M.ddlesex Hospis.l, who carried out this —_ snosting takes the starch out sateen: aliid ema: +*Gkie ti A aaa DINNER Sanne T ES i

    se K ™ . aie rea stone 2 as ompeilted ‘ airs
    xperiment se.ected two groups of people wits ae lowly backwards t& ave the jar of increased Meat tr sh cooked ¢ G S$ &
    I ; esnitin * pes slowly ba Is to ne 1 Increased Mee r fis C any way x oS ~ Oo
    One group consisted of the persis- red UGst 18 ekactiy the same as breaa weigh! upon the ankle and knee joinis sie 3 ; ise oe enti THE Ss EP i
    I tcent that the water has been dried you like ong as it 1s not fried e
    atiy thin—psople who had remained the ut oF it. This toss of water is not wx «6cooked with flour Omelettes z ao SUCCESS
    ame weight for a number of years The enough to make any difference : Hawn . hiialinis ;
    her consisted of people who put on LOST 1LB. WEEKLY pat a xr es rs om Don't hesitate about your future ! Go forward,
    , . : egetables exrce >ote S
    yeight fairly readily, according to That “gin isn't fattening AFTER years of unsuccesstui «forts a ive aula, confident that The Bennett College will see
    nuch they ate , ; is. Most spirits are One double ba idee ae a - oo * ons other white root vegetabies } as through to a sound position in any career
    . y ate ohisky tw as potentially tatteni as - ay in dakota? tn aes ak, A wikia’ inne eae tect "resh fruit, s i - \
    He fed both groups on twic two buns and butter ’ ee reduced nis weight to 1} stone. at the t ec Poneman ae ee ' you choose. The Bennett College methods
    i 7 pOUL 1 we Sut enasdied him c Kee Crea i PF Oo ea . u : ‘ e
    : th ee Ue ae ' about 1b b nat mt p cream. Coff r tea with milk, but i are individual. . There's. a friendly,
    sometimes three titres their no a by an a. more tabi har a no sugar that encour
    diet - allowed r in years ; personal touch ¥
    The people wi. .ole to put on N ae > 5 Here is William Banting’s diet sneet p BeAny ri cca koe ee ages quick See, a
    . j le cea! { 2 makes ear
    waght grew ver) ieed but the 4 K 8 ra i A 4 X BREAKFAST.—Four or fv es OF oeel or have the fruit sweetened only with - 7 me Y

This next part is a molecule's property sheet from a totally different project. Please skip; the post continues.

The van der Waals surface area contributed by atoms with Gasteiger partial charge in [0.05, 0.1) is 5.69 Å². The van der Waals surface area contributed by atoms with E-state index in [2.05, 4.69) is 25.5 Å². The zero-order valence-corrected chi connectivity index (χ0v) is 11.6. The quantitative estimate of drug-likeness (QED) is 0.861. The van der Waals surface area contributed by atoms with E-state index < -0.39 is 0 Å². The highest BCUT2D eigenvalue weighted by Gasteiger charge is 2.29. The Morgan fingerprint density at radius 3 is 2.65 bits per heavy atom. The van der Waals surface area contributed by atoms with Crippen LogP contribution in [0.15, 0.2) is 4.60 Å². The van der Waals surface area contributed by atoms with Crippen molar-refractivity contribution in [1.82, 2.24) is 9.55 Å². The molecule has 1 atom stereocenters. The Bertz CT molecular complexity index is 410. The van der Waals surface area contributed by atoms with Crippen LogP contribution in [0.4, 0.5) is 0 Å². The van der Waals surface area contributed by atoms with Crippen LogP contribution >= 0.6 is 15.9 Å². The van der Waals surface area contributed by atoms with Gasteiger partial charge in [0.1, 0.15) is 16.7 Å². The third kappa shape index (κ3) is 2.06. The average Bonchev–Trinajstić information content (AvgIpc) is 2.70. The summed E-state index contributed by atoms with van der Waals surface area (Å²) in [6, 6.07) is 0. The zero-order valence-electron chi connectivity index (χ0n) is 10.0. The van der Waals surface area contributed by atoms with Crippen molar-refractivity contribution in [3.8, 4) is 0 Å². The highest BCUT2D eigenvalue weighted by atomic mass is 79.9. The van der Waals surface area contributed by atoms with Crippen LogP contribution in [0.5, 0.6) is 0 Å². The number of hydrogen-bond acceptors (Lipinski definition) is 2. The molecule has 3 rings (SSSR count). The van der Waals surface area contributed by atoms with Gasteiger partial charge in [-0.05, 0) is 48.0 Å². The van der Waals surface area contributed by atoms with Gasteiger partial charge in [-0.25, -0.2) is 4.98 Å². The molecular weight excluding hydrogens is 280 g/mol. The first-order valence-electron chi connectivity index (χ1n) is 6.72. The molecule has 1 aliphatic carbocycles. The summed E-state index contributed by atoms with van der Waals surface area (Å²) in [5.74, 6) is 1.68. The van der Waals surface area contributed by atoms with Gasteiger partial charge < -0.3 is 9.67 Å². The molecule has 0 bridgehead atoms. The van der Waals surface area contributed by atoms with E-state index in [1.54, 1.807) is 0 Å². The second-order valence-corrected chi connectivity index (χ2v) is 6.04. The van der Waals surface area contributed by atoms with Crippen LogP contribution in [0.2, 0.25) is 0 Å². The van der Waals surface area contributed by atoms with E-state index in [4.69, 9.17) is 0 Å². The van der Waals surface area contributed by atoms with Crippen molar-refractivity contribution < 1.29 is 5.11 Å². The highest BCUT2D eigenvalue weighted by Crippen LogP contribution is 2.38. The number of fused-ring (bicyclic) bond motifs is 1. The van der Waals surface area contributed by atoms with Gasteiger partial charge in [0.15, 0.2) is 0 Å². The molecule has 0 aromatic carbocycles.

ners remained a oefore mutton. kidney boiled fist I ia saccharin emciency.

    x) y meat of any Kind except I a large cup leot
    pe eae, MENT ae elt _—___ back it is really not worth Of tea (without miiknr sugar) one-pece ot | jg, Alewmal is fattening. though wine is
    il the effect it produced on BARNED DRUG doing ast want to reduce weight quickly, it is
    nor weight etna —







    better to drink none at all, but a
    Ye

    moderate amount should be all right




    DINNER. —Five nN 1? AY tA
    OT everybody A COLDS BATH except salmon _ CHOOSE an


















































    Piotesscr Dodds’s > vegetables except fe ‘ those who onty want to slim a
    a DDLY enough, Colic toast ru! uniy itile
    ‘METABOLISN : : oaths are more effective. Five and yr rhre YOUR CAREER :
    ae burn up food faster than in a bath at 16 de pe See Accountancy Exams. AR Cormmercia! Subjects Ptarmine =
    . i HIS was interest normally will tend to make Wiii dispos % 70 calories a ne. port meat must be grilled and not | Aviation (Engineering ani Comeercial Art ae Quantity Surveying _
    ; ng im itself out Professe: vou thin Calor ee oe: units. of iaaen ‘ooked with fat. nor served essai Suencan Reds (Short VYave)
    Jodds tourd wut something EY ent = nt for the amoun Se with gravy Building, Architecture 6.P.0., Eng. Depe. Secretarial Examinations
    Tne One rug re polynitro rom any r otnre v gre a ey " ' al Maite Skncthand (Plemas’s
    Tre: Bey Deo. POs: -openos vas found to be oe ns Nor must the fish be served éiieany ont pe Engineers Surveying
    bad ae CX re feoe iTective in doing this, and it W : with a sauce. Otherwise. they Chemistry Mathematics ennui re ggg
    re jeves vide ne f ee ene ablein Gl ea & would endorse his diet, for it Sainte tiaing, AR Subjects (City & Guilds)